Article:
BusinessWeek on Hollywood’s digital future:
- Can Hollywood avoid getting Napsterized? Right now, the pirates are only nibbling at the $65 billion-a-year film and TV business. Downloading a movie is still a clunky affair that can take a few hours, and only 27% of the country’s 66 million online homes have the superfast broadband connections to do it.
Most of the piracy so far is through good old-fashioned counterfeiting. The ripping and burning of movies to DVDs is growing into a global underground industry that last year cost film studios an estimated $3 billion in lost DVD sales. It’s prodding the guys in Guccis into action: Security folks outfitted with night goggles routinely patrol press screenings, searching for illicit camcorders. Former FBI agents are leading raids of illegal DVD copying plants in Thailand and Malaysia. Industry lawyers are flooding court dockets with lawsuits against all manner of thieves (page 82).
But the digital threat is looming as ominously as the thick flock of crows gathered on the jungle gym in Alfred Hitchcock’s The Birds. Technology is coming on quickly that will make the prospect of copying movies and TV shows much more tantalizing — and far easier. Already, some 600,000 copies of films a day are being downloaded illegally, according to industry estimates, which could cost Hollywood hundreds of millions of dollars in lost video sales. A new crop of gizmos, from digital televisions to personal video recorders (PVRs), will soon make duplicating anything on the tube — from Fox (FOX ) Broadcasting Co.’s 24 to the latest Jennifer Lopez flick — a couch potato’s dream. And within three years, half the online population will have broadband, making it easier to pass programs captured in digital form around on the Net.
The living room is center stage for all this new digital entertainment. But will it be a war zone or a thriving marketplace shared by the creators of content and the makers of the cool machines that deliver it? That’s the urgent question facing studio execs. It’s not that they can’t envision a rosy scenario for convergence, where there’s money to be made at every turn — from movies on demand to Sex and the City fans streaming their favorite episodes on the PC to teens watching videos on handhelds. “We would certainly like to be able to make our content [increasingly] available in a digital world,” Comcast (CMCSK ) Corp. CEO Brian L. Roberts told the National Cable & Telecommunications Assn. convention in early June. “But we need to feel secure that we’re going to get paid for [it].”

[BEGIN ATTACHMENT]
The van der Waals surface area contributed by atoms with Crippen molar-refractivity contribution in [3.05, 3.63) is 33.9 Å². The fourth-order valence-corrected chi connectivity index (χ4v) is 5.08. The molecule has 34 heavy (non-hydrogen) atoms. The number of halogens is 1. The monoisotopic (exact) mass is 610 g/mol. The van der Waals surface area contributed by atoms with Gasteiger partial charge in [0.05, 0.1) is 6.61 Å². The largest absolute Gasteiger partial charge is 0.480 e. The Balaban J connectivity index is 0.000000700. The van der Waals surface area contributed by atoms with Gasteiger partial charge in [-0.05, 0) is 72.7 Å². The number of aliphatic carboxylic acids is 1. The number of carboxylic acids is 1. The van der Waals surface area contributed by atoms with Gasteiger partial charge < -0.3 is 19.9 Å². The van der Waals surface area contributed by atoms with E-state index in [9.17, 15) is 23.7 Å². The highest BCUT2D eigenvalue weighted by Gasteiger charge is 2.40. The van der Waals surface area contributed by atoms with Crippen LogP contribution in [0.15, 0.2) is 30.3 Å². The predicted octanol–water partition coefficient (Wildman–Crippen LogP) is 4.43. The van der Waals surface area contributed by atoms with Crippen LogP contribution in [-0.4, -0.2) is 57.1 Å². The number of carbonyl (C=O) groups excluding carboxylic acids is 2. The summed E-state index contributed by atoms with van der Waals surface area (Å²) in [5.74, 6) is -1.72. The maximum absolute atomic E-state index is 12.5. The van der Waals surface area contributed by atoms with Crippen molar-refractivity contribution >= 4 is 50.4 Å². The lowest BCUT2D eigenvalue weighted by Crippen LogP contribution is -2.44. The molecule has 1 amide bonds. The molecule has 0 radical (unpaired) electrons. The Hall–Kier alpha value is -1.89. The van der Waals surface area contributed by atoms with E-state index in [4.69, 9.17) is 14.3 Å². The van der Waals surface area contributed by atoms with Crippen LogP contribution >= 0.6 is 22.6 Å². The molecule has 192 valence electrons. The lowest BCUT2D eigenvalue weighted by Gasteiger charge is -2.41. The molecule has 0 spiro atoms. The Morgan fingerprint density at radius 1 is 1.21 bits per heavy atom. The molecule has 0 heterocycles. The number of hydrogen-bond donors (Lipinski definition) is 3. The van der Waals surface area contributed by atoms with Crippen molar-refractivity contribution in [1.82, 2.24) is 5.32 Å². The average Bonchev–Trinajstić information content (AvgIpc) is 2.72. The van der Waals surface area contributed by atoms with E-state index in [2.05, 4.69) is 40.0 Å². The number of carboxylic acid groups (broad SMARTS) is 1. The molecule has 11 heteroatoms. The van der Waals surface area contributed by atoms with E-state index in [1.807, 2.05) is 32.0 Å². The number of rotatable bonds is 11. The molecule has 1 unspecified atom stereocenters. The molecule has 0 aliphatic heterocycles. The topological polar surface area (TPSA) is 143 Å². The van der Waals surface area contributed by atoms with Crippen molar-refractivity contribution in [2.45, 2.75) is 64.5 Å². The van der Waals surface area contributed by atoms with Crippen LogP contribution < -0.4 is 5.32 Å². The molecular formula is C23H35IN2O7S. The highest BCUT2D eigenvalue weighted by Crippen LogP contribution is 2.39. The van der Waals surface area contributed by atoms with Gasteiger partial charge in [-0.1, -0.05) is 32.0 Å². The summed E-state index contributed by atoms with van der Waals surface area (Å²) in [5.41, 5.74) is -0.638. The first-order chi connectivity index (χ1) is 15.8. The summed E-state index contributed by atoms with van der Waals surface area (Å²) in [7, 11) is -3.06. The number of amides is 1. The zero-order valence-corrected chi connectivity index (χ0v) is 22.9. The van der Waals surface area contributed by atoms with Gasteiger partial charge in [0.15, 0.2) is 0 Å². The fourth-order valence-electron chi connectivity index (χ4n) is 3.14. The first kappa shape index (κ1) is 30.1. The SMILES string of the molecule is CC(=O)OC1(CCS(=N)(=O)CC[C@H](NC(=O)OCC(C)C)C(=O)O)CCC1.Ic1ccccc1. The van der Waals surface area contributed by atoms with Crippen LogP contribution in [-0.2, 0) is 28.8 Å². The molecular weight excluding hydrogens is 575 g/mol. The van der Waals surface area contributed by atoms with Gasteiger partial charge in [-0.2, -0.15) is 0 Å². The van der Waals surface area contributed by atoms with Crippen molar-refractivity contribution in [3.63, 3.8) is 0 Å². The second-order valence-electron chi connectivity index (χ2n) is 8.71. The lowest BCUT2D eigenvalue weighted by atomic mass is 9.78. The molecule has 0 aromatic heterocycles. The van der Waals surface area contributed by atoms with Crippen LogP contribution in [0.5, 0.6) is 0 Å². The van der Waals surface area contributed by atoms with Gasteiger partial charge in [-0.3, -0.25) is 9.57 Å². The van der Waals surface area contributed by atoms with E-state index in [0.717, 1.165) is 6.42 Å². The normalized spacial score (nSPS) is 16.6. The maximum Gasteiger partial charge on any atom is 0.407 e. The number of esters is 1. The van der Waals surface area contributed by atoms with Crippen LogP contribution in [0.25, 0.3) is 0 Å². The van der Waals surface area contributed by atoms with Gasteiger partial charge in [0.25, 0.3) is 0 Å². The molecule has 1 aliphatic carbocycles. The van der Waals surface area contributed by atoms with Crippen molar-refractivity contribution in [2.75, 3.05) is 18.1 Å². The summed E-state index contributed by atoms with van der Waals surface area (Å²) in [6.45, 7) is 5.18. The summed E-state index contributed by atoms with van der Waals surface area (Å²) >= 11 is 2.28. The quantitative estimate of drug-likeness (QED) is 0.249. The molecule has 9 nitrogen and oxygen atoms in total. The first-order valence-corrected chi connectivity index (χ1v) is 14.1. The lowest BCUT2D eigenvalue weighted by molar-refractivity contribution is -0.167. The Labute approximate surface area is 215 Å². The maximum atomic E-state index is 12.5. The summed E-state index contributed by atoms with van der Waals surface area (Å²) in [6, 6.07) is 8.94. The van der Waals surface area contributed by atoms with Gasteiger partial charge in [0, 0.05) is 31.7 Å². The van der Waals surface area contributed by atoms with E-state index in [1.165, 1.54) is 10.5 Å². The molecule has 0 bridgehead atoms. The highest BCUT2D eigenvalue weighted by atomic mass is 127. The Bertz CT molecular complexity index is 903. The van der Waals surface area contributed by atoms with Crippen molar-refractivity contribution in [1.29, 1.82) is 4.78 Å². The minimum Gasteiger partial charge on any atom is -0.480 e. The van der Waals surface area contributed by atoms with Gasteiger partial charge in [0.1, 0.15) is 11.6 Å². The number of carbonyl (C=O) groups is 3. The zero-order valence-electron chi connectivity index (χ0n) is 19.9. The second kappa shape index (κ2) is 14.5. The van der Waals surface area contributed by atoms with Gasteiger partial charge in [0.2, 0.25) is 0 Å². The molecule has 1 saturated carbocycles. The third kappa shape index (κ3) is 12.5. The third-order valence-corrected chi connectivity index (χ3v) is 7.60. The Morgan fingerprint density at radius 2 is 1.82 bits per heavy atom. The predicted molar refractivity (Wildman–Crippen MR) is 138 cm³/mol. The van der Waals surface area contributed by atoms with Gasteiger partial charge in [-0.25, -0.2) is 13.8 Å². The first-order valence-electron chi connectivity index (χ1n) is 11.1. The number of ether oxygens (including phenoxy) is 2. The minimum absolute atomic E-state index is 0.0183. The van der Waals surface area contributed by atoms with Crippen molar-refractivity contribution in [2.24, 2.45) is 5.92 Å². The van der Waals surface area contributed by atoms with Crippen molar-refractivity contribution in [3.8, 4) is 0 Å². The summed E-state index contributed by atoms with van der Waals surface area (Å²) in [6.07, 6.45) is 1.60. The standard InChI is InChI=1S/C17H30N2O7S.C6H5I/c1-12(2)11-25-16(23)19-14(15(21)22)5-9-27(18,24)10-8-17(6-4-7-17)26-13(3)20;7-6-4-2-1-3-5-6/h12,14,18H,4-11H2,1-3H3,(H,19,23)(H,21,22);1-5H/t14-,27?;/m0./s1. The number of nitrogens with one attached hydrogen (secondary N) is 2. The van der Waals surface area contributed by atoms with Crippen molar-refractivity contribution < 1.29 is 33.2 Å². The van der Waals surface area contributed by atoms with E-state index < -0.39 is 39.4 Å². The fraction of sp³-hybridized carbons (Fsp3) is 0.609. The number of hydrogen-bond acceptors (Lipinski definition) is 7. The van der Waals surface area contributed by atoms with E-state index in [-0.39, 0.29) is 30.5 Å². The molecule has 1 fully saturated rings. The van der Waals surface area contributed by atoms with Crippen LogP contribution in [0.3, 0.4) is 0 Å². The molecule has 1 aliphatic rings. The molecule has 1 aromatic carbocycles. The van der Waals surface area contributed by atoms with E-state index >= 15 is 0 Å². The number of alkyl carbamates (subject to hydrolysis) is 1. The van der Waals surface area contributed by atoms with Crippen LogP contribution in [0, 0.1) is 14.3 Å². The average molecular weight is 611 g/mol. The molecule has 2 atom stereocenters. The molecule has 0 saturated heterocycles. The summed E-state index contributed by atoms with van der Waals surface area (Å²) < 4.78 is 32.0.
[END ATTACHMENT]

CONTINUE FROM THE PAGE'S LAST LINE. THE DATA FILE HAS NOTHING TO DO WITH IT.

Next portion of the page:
The next few months will be crucial for the Hollywood gang, who are currently wrangling with cable operators, consumer-electronics makers, and the technology industry over protecting their digital gold. Each group has its own philosophies about how much protection — mandated and voluntary — the content needs. Historically, working hand in hand with disparate interests has been anathema to the moguls, a single-minded, ego-driven bunch for whom compromise doesn’t come easily.
Again compusory broadband licensing is mentioned – the wrod is getting around:
- What if the pirates continue to run amok? More rigorous regimes for ensuring payment for copying would probably emerge. Among them might be compulsory licensing, in which a Net service provider or a file-sharing service would track downloads and charge a fee at the end of the month. Prices could be set by industry groups or even the government, and the studios would get some slice of the revenue. Hollywood doesn’t like this much, because it loses pricing control, but some tech groups back the idea. Another concept: a tax on blank DVDs, PCs, or PVRs. This would essentially be a piracy tax creating a huge pool of money earmarked for the studios. The tech companies see this as an unnecessarily blunt instrument that treats all users as pirates-in-waiting.